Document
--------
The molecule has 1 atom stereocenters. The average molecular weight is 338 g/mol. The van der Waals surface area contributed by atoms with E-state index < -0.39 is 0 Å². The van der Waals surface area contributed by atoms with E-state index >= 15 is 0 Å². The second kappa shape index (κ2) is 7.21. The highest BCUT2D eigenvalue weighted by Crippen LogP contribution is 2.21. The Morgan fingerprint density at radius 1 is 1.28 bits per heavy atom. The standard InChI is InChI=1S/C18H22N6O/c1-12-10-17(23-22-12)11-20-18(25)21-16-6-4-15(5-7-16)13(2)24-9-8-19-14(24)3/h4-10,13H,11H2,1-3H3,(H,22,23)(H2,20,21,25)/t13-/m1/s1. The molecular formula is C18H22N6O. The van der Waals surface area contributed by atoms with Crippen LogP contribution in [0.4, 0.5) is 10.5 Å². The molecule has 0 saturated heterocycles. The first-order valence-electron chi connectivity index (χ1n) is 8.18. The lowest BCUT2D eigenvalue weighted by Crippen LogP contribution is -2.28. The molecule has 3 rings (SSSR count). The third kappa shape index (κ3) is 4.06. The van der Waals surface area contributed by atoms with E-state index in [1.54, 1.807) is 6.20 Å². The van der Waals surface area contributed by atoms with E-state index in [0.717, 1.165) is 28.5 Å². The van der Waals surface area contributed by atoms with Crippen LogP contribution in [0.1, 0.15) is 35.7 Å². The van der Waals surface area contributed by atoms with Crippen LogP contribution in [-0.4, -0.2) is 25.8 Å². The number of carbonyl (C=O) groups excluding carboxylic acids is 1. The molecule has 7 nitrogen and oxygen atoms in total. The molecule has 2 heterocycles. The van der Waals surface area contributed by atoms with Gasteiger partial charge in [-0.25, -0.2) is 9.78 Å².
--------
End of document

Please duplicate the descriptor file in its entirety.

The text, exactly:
The molecule has 1 atom stereocenters. The average molecular weight is 338 g/mol. The van der Waals surface area contributed by atoms with E-state index < -0.39 is 0 Å². The van der Waals surface area contributed by atoms with E-state index >= 15 is 0 Å². The second kappa shape index (κ2) is 7.21. The highest BCUT2D eigenvalue weighted by Crippen LogP contribution is 2.21. The Morgan fingerprint density at radius 1 is 1.28 bits per heavy atom. The standard InChI is InChI=1S/C18H22N6O/c1-12-10-17(23-22-12)11-20-18(25)21-16-6-4-15(5-7-16)13(2)24-9-8-19-14(24)3/h4-10,13H,11H2,1-3H3,(H,22,23)(H2,20,21,25)/t13-/m1/s1. The molecular formula is C18H22N6O. The van der Waals surface area contributed by atoms with Crippen LogP contribution in [0.4, 0.5) is 10.5 Å². The molecule has 0 saturated heterocycles. The first-order valence-electron chi connectivity index (χ1n) is 8.18. The lowest BCUT2D eigenvalue weighted by Crippen LogP contribution is -2.28. The molecule has 3 rings (SSSR count). The third kappa shape index (κ3) is 4.06. The van der Waals surface area contributed by atoms with E-state index in [1.54, 1.807) is 6.20 Å². The van der Waals surface area contributed by atoms with E-state index in [0.717, 1.165) is 28.5 Å². The van der Waals surface area contributed by atoms with Crippen LogP contribution in [0.1, 0.15) is 35.7 Å². The van der Waals surface area contributed by atoms with Crippen LogP contribution in [-0.4, -0.2) is 25.8 Å². The number of carbonyl (C=O) groups excluding carboxylic acids is 1. The molecule has 7 nitrogen and oxygen atoms in total. The molecule has 2 heterocycles. The van der Waals surface area contributed by atoms with Gasteiger partial charge in [-0.25, -0.2) is 9.78 Å².